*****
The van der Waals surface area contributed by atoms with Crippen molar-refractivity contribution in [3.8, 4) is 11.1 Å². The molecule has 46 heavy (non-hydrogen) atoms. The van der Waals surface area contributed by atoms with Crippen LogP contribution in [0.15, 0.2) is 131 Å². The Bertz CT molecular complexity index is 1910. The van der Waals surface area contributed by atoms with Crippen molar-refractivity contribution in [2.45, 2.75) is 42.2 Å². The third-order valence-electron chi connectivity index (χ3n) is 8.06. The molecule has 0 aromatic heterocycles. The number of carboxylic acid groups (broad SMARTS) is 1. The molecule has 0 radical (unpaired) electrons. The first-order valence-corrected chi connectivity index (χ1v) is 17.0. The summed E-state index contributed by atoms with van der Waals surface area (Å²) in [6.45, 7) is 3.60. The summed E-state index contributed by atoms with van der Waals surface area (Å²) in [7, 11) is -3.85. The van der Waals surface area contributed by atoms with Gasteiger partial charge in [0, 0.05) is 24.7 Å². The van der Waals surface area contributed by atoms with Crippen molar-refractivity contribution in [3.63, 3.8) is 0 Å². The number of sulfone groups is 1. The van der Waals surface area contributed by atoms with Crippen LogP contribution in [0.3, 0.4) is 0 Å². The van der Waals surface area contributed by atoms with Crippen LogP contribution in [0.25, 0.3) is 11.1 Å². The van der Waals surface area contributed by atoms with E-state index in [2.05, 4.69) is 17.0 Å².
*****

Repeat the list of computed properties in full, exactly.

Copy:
The van der Waals surface area contributed by atoms with Crippen molar-refractivity contribution in [3.8, 4) is 11.1 Å². The molecule has 46 heavy (non-hydrogen) atoms. The van der Waals surface area contributed by atoms with Crippen LogP contribution in [0.15, 0.2) is 131 Å². The Bertz CT molecular complexity index is 1910. The van der Waals surface area contributed by atoms with Crippen molar-refractivity contribution in [2.45, 2.75) is 42.2 Å². The third-order valence-electron chi connectivity index (χ3n) is 8.06. The molecule has 0 aromatic heterocycles. The number of carboxylic acid groups (broad SMARTS) is 1. The molecule has 0 radical (unpaired) electrons. The first-order valence-corrected chi connectivity index (χ1v) is 17.0. The summed E-state index contributed by atoms with van der Waals surface area (Å²) in [6.45, 7) is 3.60. The summed E-state index contributed by atoms with van der Waals surface area (Å²) in [7, 11) is -3.85. The van der Waals surface area contributed by atoms with Gasteiger partial charge in [0, 0.05) is 24.7 Å². The van der Waals surface area contributed by atoms with Crippen molar-refractivity contribution in [3.63, 3.8) is 0 Å². The number of sulfone groups is 1. The van der Waals surface area contributed by atoms with Crippen LogP contribution in [0.3, 0.4) is 0 Å². The van der Waals surface area contributed by atoms with Crippen LogP contribution in [0.25, 0.3) is 11.1 Å². The van der Waals surface area contributed by atoms with E-state index in [2.05, 4.69) is 17.0 Å².